Last year, interior designer Frank Roop purchased a 725-square-foot condo on Newbury Street to serve as his studio and office. I popped in last spring to go over the details on the gorgeous Nantucket house that I wrote about for the Boston Globe Magazine (and this blog). While I was there, I also got the lowdown on how he transformed it into a perfect workspace; one that showcases his signature style without overwhelming the designs he puts forth for his clients. I wrote it up as a Q&A for Stuff Magazine called “Interior designer Frank Roop’s functional and fashionable studio”. And, I took extra notes and pictures to share here.
“I definitely went all out. My studio is simple and clean, with notes of exotica, pops of color, and a lot of texture. It communicates my aesthetic, but is neutral enough so that the design doesn’t overshadow my presentations to clients.”
The space originally housed three separate offices. Roop kept a plan with three distinct spaces, but opened up the wall between two of them, adding large custom metal-and-glass doors. That’s where his desk and computer are. He presents design concepts and swatch boards in the adjoining room with the fireplace. The third room is a work area for making models, with doors he can shut if it gets messy.
Roop’s desk is vintage Danish from a dealer in Paris. The wall behind the desk is a high-gloss lacquer with “a million coats of paint” that were sanded between coats and then sprayed with a high-gloss finish. Roop adds, “It took about a week to do that one wall.” The stripey painting is by local artist David Moore, represented by the Kidder Smith Gallery.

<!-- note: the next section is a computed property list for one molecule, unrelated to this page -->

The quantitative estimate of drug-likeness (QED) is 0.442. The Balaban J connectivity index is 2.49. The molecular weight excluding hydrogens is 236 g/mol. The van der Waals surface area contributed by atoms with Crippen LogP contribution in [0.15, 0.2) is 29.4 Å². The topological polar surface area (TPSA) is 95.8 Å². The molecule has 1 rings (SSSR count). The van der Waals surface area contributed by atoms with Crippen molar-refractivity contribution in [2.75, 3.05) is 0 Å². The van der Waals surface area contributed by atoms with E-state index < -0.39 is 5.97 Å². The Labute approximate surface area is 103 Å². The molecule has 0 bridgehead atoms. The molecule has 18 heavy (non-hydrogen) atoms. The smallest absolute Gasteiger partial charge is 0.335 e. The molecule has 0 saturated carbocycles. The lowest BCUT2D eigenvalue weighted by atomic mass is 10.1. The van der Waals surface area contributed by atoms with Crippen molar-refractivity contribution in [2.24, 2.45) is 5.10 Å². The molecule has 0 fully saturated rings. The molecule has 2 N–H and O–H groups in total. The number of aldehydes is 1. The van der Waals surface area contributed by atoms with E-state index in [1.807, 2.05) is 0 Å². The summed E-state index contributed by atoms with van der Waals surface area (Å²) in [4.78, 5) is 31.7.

Left: Roop often uses vintage Curtis Jere wall sculptures. An array of sea anemones hang behind his desk. (He used similar sculptures above the desk in the Nantucket family room.)
Right: Detail of the overhead light fixture that he designed. About it Roop says, “It is essentially a light box made of silk with top-stitched suede tape.”
Left: These open rectangular bookshelves hang on the wall to the left of Roop’s desk. He used similar shelves in his home too.
Right: Roop favors fancy minerals as objets d’art. The hunks here are actually slag glass. (I scoured ebay for a hunk (of glass) of my own as soon as I got back to my computer.)
Right: The main room adjoins Roop’s office. The walls are covered with a superfine hemp cloth in a neutral color, which is important because he displays the design boards on the ledges here. The wall behind the fireplace is a micro-mosaic tile in a polished white Carrara marble that’s sort of sparkly. The Plexiglass globe chandelier is from an antique dealer in San Francisco.
Top right: A mesmerizing slab of rock with clear crystal formations, from China, sits on the mantle. Bottom right: Another painting by David Moore hangs above a decorative screen with nail head detailing.
Left: “My super-duper high-end treasure is this ’60s-era George Nakashima coffee table.”
Right: Roop designs most of the upholstered pieces in his projects. This chair is one of his early prototypes. He also designed the star side table with a shimmery veneer that’s made from paua shell imported from Hawaii. When the Nantucket client saw it, she insisted on having one too. The star table in Nantucket has more of a bluish tinge.
The presentation ledges. These boards are for an over-the-top condo in Miami. I got a sneak peek of the photos, but sorry, can’t share them yet! They’ll be published in a national glossy soon.
Details from the inspiration boards. Shiny, velvety, nubby, geometric, metallic. Delicious. The colors and textures are pure Roop, but revved up to stand out in South Beach.
“I love light fixtures – I think of them as sculpture.”
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